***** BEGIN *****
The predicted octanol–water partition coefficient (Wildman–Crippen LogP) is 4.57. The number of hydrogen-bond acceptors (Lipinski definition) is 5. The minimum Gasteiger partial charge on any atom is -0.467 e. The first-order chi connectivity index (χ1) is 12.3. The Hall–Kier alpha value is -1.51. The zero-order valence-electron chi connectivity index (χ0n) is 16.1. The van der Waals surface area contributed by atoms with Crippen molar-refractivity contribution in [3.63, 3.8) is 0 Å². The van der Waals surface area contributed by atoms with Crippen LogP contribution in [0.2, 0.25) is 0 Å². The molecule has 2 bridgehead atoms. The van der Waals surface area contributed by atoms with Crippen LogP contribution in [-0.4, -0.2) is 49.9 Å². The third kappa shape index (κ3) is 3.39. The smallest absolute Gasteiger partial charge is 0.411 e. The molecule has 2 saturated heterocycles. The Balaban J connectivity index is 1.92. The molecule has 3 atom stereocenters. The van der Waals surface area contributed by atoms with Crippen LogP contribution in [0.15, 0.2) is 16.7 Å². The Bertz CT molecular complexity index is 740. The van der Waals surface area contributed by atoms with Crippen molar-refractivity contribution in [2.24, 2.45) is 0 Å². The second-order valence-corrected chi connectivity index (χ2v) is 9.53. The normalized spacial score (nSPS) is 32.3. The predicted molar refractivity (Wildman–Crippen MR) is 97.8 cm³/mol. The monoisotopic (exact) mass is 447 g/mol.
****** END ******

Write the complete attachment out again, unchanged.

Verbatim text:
The predicted octanol–water partition coefficient (Wildman–Crippen LogP) is 4.57. The number of hydrogen-bond acceptors (Lipinski definition) is 5. The minimum Gasteiger partial charge on any atom is -0.467 e. The first-order chi connectivity index (χ1) is 12.3. The Hall–Kier alpha value is -1.51. The zero-order valence-electron chi connectivity index (χ0n) is 16.1. The van der Waals surface area contributed by atoms with Crippen molar-refractivity contribution in [3.63, 3.8) is 0 Å². The van der Waals surface area contributed by atoms with Crippen LogP contribution in [0.2, 0.25) is 0 Å². The molecule has 2 bridgehead atoms. The van der Waals surface area contributed by atoms with Crippen LogP contribution in [-0.4, -0.2) is 49.9 Å². The third kappa shape index (κ3) is 3.39. The smallest absolute Gasteiger partial charge is 0.411 e. The molecule has 2 saturated heterocycles. The Balaban J connectivity index is 1.92. The molecule has 3 atom stereocenters. The van der Waals surface area contributed by atoms with Crippen LogP contribution in [0.15, 0.2) is 16.7 Å². The Bertz CT molecular complexity index is 740. The van der Waals surface area contributed by atoms with Crippen molar-refractivity contribution in [2.24, 2.45) is 0 Å². The second-order valence-corrected chi connectivity index (χ2v) is 9.53. The normalized spacial score (nSPS) is 32.3. The predicted molar refractivity (Wildman–Crippen MR) is 97.8 cm³/mol. The monoisotopic (exact) mass is 447 g/mol.